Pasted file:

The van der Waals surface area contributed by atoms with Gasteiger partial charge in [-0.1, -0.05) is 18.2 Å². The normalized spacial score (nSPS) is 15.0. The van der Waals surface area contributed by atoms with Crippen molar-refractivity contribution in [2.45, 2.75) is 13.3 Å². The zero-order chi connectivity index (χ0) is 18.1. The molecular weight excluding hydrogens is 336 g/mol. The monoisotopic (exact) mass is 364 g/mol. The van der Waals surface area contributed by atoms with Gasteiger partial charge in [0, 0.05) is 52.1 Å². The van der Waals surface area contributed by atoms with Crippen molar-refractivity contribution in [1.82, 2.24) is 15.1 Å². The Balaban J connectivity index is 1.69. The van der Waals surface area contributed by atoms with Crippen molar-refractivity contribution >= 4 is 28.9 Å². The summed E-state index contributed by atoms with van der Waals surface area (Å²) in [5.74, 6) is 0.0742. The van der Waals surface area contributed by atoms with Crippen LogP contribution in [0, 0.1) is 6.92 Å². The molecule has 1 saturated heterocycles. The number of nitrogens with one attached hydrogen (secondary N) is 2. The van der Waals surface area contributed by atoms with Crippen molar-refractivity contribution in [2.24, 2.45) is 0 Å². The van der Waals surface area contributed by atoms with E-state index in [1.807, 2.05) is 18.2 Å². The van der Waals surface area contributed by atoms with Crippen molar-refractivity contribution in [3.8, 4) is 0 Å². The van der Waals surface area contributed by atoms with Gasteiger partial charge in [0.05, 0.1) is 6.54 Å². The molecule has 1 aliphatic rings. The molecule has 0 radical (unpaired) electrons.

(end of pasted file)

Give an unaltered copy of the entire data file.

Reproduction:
The van der Waals surface area contributed by atoms with Gasteiger partial charge in [-0.1, -0.05) is 18.2 Å². The normalized spacial score (nSPS) is 15.0. The van der Waals surface area contributed by atoms with Crippen molar-refractivity contribution in [2.45, 2.75) is 13.3 Å². The zero-order chi connectivity index (χ0) is 18.1. The molecular weight excluding hydrogens is 336 g/mol. The monoisotopic (exact) mass is 364 g/mol. The van der Waals surface area contributed by atoms with Gasteiger partial charge in [0, 0.05) is 52.1 Å². The van der Waals surface area contributed by atoms with Crippen molar-refractivity contribution in [1.82, 2.24) is 15.1 Å². The Balaban J connectivity index is 1.69. The van der Waals surface area contributed by atoms with Crippen molar-refractivity contribution >= 4 is 28.9 Å². The summed E-state index contributed by atoms with van der Waals surface area (Å²) in [5.74, 6) is 0.0742. The van der Waals surface area contributed by atoms with Crippen LogP contribution in [0, 0.1) is 6.92 Å². The molecule has 1 saturated heterocycles. The number of nitrogens with one attached hydrogen (secondary N) is 2. The van der Waals surface area contributed by atoms with Crippen molar-refractivity contribution in [2.24, 2.45) is 0 Å². The van der Waals surface area contributed by atoms with E-state index in [1.807, 2.05) is 18.2 Å². The van der Waals surface area contributed by atoms with Crippen molar-refractivity contribution in [3.8, 4) is 0 Å². The van der Waals surface area contributed by atoms with Gasteiger partial charge in [0.05, 0.1) is 6.54 Å². The molecule has 1 aliphatic rings. The molecule has 0 radical (unpaired) electrons.